Dr. Martin Luther King was a masterful bridge builder using words and deeds to build bridges between the races, but years before Dr. King’s dream speech another King was building bridges in Georgia.
Horace King was born a slave in 1807 to a Mulatto father and a mother who was part Catawba Indian. Later on in life Mr. King became the property of John Godwin, a contractor, who moved close to Columbus, Georgia in 1832. Mr. Godwin had been fortunate to win the contract to construct a bridge to span the Chattahoochee River. King helped Godwin build the first bridge to connect Columbus, Georgia with Phenix City, Alabama.
King was eventually given his freedom through the efforts of Godwin and the Alabama State Legislature in 1846, but he continued to work with his former master building Town lattice truss design bridges. These bridges were vital in opening up the Chattahoochee Valley area and led to King having many of his own building contracts for numerous bridges, homes, community buildings, a state hospital in Alabama, and a three story textile mill near Columbus. King is credited with building the self-supporting staircase that is showcased in the Alabama Capital Building. In the 1850s King built Moore’s Bridge which spanned the Chattahoochee between Newnan and Carrollton.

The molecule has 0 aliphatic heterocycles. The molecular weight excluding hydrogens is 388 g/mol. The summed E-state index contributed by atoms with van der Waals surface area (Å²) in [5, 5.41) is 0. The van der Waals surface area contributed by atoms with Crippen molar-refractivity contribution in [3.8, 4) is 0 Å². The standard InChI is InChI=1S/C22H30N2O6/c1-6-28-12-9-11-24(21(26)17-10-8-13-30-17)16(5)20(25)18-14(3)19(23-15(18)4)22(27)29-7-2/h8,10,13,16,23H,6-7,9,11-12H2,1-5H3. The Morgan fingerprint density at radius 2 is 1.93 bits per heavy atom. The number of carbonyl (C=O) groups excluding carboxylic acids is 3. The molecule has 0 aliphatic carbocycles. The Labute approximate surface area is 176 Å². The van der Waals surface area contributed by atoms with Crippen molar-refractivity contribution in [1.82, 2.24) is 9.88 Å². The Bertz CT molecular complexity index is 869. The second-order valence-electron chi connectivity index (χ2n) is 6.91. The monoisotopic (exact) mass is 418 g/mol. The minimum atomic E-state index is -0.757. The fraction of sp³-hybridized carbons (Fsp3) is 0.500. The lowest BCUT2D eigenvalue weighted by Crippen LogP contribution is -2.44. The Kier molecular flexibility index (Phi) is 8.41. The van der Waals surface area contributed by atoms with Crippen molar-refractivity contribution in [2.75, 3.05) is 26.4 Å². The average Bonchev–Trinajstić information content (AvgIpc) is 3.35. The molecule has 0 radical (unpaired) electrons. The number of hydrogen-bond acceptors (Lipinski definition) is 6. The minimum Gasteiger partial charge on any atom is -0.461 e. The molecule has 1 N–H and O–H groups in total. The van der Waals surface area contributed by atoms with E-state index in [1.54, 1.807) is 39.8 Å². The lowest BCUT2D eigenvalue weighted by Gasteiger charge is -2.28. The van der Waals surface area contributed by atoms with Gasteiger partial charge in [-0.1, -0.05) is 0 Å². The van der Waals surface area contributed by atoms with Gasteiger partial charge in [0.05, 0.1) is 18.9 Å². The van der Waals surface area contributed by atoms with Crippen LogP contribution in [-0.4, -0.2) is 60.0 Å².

Upon the death of Godwin, Horace King spent a total of one thousand dollars for a grave headstone for his former master, co-worker, and friend. This is an unheard of amount for the time period. The monument states, “This stone was placed here by Horace King in lasting remembrance of the love and gratitude he felt for his friend and former master.” Unfortunately King’s actions have been used to paint him as an apologist for slavery.
Following the Civil War, King served four terms in the Alabama legislature, and in 1872 King moved to LaGrange, Georgia and left the bridge building to his sons. One of the most picturesque bridges in Georgia was built by a King son at Watson Mill.
While there are many gaps in Mr. King’s lifestory one fantastic attempt at telling his story exisits in Faye Gibbons account for young adult readers called Horace King: Bridges to Freedom
If you would like to learn more about Georgia’s Covered Bridges go here. Georgia’s Covered Bridge graveyard can be found here.